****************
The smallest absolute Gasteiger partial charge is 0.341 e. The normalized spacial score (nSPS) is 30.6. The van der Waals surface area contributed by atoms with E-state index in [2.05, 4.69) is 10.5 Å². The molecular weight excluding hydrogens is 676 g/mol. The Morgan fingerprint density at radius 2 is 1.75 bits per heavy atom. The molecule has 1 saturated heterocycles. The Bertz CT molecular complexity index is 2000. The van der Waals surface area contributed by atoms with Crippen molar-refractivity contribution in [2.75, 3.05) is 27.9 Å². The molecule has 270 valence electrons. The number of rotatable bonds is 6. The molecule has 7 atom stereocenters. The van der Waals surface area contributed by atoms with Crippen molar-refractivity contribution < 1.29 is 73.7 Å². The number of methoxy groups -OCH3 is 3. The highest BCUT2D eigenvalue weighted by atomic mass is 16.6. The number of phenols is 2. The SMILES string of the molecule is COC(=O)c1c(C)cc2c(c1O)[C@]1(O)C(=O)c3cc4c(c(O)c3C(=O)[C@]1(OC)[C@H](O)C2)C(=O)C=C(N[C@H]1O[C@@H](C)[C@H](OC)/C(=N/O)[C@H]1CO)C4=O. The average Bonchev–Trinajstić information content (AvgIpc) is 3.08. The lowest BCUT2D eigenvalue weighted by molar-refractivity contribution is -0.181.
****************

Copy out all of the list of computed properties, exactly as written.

The smallest absolute Gasteiger partial charge is 0.341 e. The normalized spacial score (nSPS) is 30.6. The van der Waals surface area contributed by atoms with E-state index in [2.05, 4.69) is 10.5 Å². The molecular weight excluding hydrogens is 676 g/mol. The Morgan fingerprint density at radius 2 is 1.75 bits per heavy atom. The molecule has 1 saturated heterocycles. The Bertz CT molecular complexity index is 2000. The van der Waals surface area contributed by atoms with Crippen molar-refractivity contribution in [2.75, 3.05) is 27.9 Å². The molecule has 270 valence electrons. The number of rotatable bonds is 6. The molecule has 7 atom stereocenters. The van der Waals surface area contributed by atoms with Crippen molar-refractivity contribution < 1.29 is 73.7 Å². The number of methoxy groups -OCH3 is 3. The highest BCUT2D eigenvalue weighted by atomic mass is 16.6. The number of phenols is 2. The SMILES string of the molecule is COC(=O)c1c(C)cc2c(c1O)[C@]1(O)C(=O)c3cc4c(c(O)c3C(=O)[C@]1(OC)[C@H](O)C2)C(=O)C=C(N[C@H]1O[C@@H](C)[C@H](OC)/C(=N/O)[C@H]1CO)C4=O. The average Bonchev–Trinajstić information content (AvgIpc) is 3.08. The lowest BCUT2D eigenvalue weighted by molar-refractivity contribution is -0.181.